• Deliverable Math VideoStudent produced culturally relevant content related to MathCourse of ActionWriting the narrativeContextualizing the importance of math Reflecting on the importance of mathCreating meaning and apply to her life and aspirationsGaining technological proficiencies and media-literacy in the processEncourage student as designermodel whenever possible (Research)

    We always focus on the tech skills, but this what else she learned.Prior to my graduate tenure I worked for the Richmond Virginia affiliate of the National Urban League. I ran a program that focused on producing creative media to overcome particular content barriers. One of the main questions I had was How do you does one encourage sustainable technology utilization that goes beyond traditional drill-and-kill practice activities (ie. Mavis Beacon typing tutors, entering raw data into spreadsheets, etc) One particular activity we did was to have the students create community public service announcements and videos.

    One of the participant

  • ConclusionRe-conceptualizing the digital divideUnderstanding what it means to be civically engaged and empowered producers of technology and mediaDefining cultural relevancyStrategies for Teacher EducatorsApplying ISTE NETS and NETS-T StandardsDeliverable: Math Video

  • Resources + LinksDigital Storytelling Cookbook: http://www.storycenter.org/memvoice/pages/cookbook.htmlGuidelines for Oral History Interviews (from the History Channel) http://www.historychannel.com/classroom/oralhistguidelines.pdfBlogger: http://www.blogger.com/startWordpress: www.wordpress.orgE-Pals Classroom exchange: http://www.epals.com/Europa Pages: http://www.europa-pages.com/school_form.htmlGlobal-Leap.com: http://www.global-leap.com/providers/index.phpStumble Upon: http://www.stumbleupon.com/

    The rhetoric of the digital divide suggests a chasm between those who have access to technology and those who do not.

    But what exactly do we expect those who do have access to be able to do?Where do you fit on this continuum?

    In addition to these technology skills, one must have adept communications skills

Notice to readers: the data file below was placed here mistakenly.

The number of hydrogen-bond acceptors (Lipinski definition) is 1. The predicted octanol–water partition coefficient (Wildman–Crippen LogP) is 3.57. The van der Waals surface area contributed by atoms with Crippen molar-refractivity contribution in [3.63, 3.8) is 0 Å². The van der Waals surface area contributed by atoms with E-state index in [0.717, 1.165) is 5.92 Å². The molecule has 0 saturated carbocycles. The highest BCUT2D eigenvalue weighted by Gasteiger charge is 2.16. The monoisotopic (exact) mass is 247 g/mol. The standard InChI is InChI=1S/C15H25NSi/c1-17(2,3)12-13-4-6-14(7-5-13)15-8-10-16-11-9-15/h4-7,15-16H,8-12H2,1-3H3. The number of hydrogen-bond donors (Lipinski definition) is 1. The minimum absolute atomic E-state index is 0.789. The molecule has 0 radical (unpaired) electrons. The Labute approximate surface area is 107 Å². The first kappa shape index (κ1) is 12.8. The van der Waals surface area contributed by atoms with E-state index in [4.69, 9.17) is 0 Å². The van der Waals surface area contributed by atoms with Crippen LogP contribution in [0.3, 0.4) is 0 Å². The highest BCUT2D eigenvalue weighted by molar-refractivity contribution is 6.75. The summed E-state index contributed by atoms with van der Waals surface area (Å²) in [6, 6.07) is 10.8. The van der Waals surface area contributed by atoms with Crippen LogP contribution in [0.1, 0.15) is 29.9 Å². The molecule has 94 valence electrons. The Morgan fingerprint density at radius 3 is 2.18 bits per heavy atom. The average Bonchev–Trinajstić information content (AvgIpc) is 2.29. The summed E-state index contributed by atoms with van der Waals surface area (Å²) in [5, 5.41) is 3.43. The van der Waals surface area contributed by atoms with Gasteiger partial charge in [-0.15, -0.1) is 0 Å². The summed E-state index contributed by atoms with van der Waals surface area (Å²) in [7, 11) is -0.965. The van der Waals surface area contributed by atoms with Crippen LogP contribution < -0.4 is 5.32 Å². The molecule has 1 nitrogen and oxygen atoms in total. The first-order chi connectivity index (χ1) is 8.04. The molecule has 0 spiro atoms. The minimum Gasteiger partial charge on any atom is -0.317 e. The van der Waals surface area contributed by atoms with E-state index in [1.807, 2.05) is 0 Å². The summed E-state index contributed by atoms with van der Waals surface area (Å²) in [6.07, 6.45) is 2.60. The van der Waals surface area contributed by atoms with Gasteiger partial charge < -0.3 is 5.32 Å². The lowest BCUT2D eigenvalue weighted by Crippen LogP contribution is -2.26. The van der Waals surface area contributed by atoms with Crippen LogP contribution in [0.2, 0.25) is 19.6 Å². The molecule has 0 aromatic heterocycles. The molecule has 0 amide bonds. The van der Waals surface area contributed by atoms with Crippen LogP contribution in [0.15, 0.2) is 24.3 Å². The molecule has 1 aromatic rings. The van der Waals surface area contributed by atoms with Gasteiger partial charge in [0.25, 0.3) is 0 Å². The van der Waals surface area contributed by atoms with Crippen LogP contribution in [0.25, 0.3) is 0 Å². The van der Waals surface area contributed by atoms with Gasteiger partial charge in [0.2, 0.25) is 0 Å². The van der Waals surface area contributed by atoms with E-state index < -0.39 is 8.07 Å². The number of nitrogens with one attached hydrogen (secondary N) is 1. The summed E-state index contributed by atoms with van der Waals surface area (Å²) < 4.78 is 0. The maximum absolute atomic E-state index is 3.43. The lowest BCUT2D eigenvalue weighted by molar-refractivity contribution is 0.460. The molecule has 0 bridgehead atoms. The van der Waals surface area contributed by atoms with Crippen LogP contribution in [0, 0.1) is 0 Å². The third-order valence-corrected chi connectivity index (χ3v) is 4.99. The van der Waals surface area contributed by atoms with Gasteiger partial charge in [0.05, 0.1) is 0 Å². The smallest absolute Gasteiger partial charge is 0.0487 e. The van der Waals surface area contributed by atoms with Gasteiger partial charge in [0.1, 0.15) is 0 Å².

With the diverse list of possible skills and abilities necessary, we can see that setting up a discussion of a divide as a dichotomy of only two states simplifies a much more complex problem.Teacher educators must be preparing their pre-service teachers in these areas.

    How can these objectives be attained? The key is to use computers as mindtools as Jonassen has termed it. Just as shoes are extensions of our feet, computer applications can act as extensions of our cognitive ability.

    This is not to say that drill and kill as wenglinsky & warschauer term these repetitive exercises is all badTech skills are necessary to have the basic foundationsand these are the digital divide issues circa 1995-2001

    Now that more and more kids have access and skillsit is imperative to move on to discussing what digital equity can look like in the 21st century.These are some suggestions for teacher educators, but they also apply to pre-service and in-service teachers as well.Informal learning environments, specifically CTCs are less restricted to standards-based curriculum and provide an opportunity for more constructivist teaching and learning.Places that encourage more learning that is more student-centered, rather than teacher-centeredBlogs journaling, reflective practitioners, publishing storys that may be culturally relevant using the technologyVideo creative media, video editing, production. Be the mediaWikis develop communities, build relationships with like-minded folk. Ignite a synergized network of shared communication and collaborationThe ultimate goal in striving for digital equity is to use technology to effectively maximize student learning.Two particular that standards that directly relate to the mWe always focus on the tech skills, but this what else she learned.Prior to my graduate tenure I worked for the Richmond Virginia affiliate of the National Urban League. I ran a program that focused on producing creative media to overcome particular content barriers. One of the main questions I had was How do you does one encourage sustainable technology utilization that goes beyond traditional drill-and-kill practice activities (ie. Mavis Beacon typing tutors, entering raw data into spreadsheets, etc) One particular activity we did was to have the students create community public service announcements and videos.

    One of the participant